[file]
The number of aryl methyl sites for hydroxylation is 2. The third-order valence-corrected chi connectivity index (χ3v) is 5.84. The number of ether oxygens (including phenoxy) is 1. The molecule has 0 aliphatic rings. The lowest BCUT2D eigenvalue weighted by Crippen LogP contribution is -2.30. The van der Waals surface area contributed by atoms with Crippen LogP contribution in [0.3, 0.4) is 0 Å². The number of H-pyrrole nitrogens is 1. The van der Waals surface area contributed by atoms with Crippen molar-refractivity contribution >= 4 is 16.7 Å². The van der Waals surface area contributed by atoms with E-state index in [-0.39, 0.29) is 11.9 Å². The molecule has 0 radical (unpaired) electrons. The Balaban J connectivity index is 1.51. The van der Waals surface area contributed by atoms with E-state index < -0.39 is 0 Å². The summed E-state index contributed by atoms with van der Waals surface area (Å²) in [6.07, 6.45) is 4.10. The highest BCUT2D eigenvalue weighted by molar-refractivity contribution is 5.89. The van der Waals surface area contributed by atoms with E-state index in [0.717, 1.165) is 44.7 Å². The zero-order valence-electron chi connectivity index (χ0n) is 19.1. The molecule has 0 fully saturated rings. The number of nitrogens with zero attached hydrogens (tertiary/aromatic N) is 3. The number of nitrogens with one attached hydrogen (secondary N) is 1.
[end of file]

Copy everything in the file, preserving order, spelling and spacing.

The number of aryl methyl sites for hydroxylation is 2. The third-order valence-corrected chi connectivity index (χ3v) is 5.84. The number of ether oxygens (including phenoxy) is 1. The molecule has 0 aliphatic rings. The lowest BCUT2D eigenvalue weighted by Crippen LogP contribution is -2.30. The van der Waals surface area contributed by atoms with Crippen LogP contribution in [0.3, 0.4) is 0 Å². The number of H-pyrrole nitrogens is 1. The van der Waals surface area contributed by atoms with Crippen molar-refractivity contribution >= 4 is 16.7 Å². The van der Waals surface area contributed by atoms with E-state index in [-0.39, 0.29) is 11.9 Å². The molecule has 0 radical (unpaired) electrons. The Balaban J connectivity index is 1.51. The van der Waals surface area contributed by atoms with E-state index < -0.39 is 0 Å². The summed E-state index contributed by atoms with van der Waals surface area (Å²) in [6.07, 6.45) is 4.10. The highest BCUT2D eigenvalue weighted by molar-refractivity contribution is 5.89. The van der Waals surface area contributed by atoms with E-state index in [0.717, 1.165) is 44.7 Å². The zero-order valence-electron chi connectivity index (χ0n) is 19.1. The molecule has 0 fully saturated rings. The number of nitrogens with zero attached hydrogens (tertiary/aromatic N) is 3. The number of nitrogens with one attached hydrogen (secondary N) is 1.